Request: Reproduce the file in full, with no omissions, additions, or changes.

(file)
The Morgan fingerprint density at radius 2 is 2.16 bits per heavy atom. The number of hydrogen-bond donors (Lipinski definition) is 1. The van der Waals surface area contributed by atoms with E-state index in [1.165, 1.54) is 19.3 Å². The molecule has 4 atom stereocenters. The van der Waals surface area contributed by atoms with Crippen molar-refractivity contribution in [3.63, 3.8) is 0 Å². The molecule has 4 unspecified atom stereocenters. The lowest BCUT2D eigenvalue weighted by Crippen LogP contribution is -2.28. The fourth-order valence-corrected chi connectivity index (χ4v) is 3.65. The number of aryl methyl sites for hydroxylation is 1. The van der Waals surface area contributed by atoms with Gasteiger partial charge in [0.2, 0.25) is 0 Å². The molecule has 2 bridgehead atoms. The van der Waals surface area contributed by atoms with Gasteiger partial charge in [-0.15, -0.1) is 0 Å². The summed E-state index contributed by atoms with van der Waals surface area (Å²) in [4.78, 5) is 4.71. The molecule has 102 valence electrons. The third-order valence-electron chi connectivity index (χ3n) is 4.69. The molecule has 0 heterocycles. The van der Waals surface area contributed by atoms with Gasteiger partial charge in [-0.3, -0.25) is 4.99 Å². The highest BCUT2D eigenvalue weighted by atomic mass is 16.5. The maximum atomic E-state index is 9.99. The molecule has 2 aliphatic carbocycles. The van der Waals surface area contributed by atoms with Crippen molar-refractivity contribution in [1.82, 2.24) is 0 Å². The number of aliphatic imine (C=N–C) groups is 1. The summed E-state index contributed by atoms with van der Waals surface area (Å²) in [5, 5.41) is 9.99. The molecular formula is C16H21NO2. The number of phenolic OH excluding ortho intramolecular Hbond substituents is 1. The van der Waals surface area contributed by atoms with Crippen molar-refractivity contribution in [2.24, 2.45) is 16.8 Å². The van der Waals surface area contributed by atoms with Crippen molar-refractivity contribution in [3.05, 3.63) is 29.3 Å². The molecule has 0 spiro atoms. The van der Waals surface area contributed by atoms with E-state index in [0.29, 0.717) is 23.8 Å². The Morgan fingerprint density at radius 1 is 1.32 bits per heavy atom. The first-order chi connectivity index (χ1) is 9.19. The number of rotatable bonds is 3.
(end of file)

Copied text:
The Morgan fingerprint density at radius 2 is 2.16 bits per heavy atom. The number of hydrogen-bond donors (Lipinski definition) is 1. The van der Waals surface area contributed by atoms with E-state index in [1.165, 1.54) is 19.3 Å². The molecule has 4 atom stereocenters. The van der Waals surface area contributed by atoms with Crippen molar-refractivity contribution in [3.63, 3.8) is 0 Å². The molecule has 4 unspecified atom stereocenters. The lowest BCUT2D eigenvalue weighted by Crippen LogP contribution is -2.28. The fourth-order valence-corrected chi connectivity index (χ4v) is 3.65. The number of aryl methyl sites for hydroxylation is 1. The van der Waals surface area contributed by atoms with Gasteiger partial charge in [0.2, 0.25) is 0 Å². The molecule has 2 bridgehead atoms. The van der Waals surface area contributed by atoms with Gasteiger partial charge in [-0.15, -0.1) is 0 Å². The summed E-state index contributed by atoms with van der Waals surface area (Å²) in [4.78, 5) is 4.71. The molecule has 102 valence electrons. The third-order valence-electron chi connectivity index (χ3n) is 4.69. The molecule has 0 heterocycles. The van der Waals surface area contributed by atoms with Gasteiger partial charge in [-0.3, -0.25) is 4.99 Å². The highest BCUT2D eigenvalue weighted by atomic mass is 16.5. The maximum atomic E-state index is 9.99. The molecule has 2 aliphatic carbocycles. The van der Waals surface area contributed by atoms with Crippen molar-refractivity contribution in [1.82, 2.24) is 0 Å². The number of aliphatic imine (C=N–C) groups is 1. The summed E-state index contributed by atoms with van der Waals surface area (Å²) in [5, 5.41) is 9.99. The molecular formula is C16H21NO2. The number of phenolic OH excluding ortho intramolecular Hbond substituents is 1. The van der Waals surface area contributed by atoms with Crippen molar-refractivity contribution in [2.24, 2.45) is 16.8 Å². The van der Waals surface area contributed by atoms with Crippen molar-refractivity contribution in [3.05, 3.63) is 29.3 Å². The molecule has 0 spiro atoms. The van der Waals surface area contributed by atoms with E-state index in [0.29, 0.717) is 23.8 Å². The Morgan fingerprint density at radius 1 is 1.32 bits per heavy atom. The first-order chi connectivity index (χ1) is 9.19. The number of rotatable bonds is 3.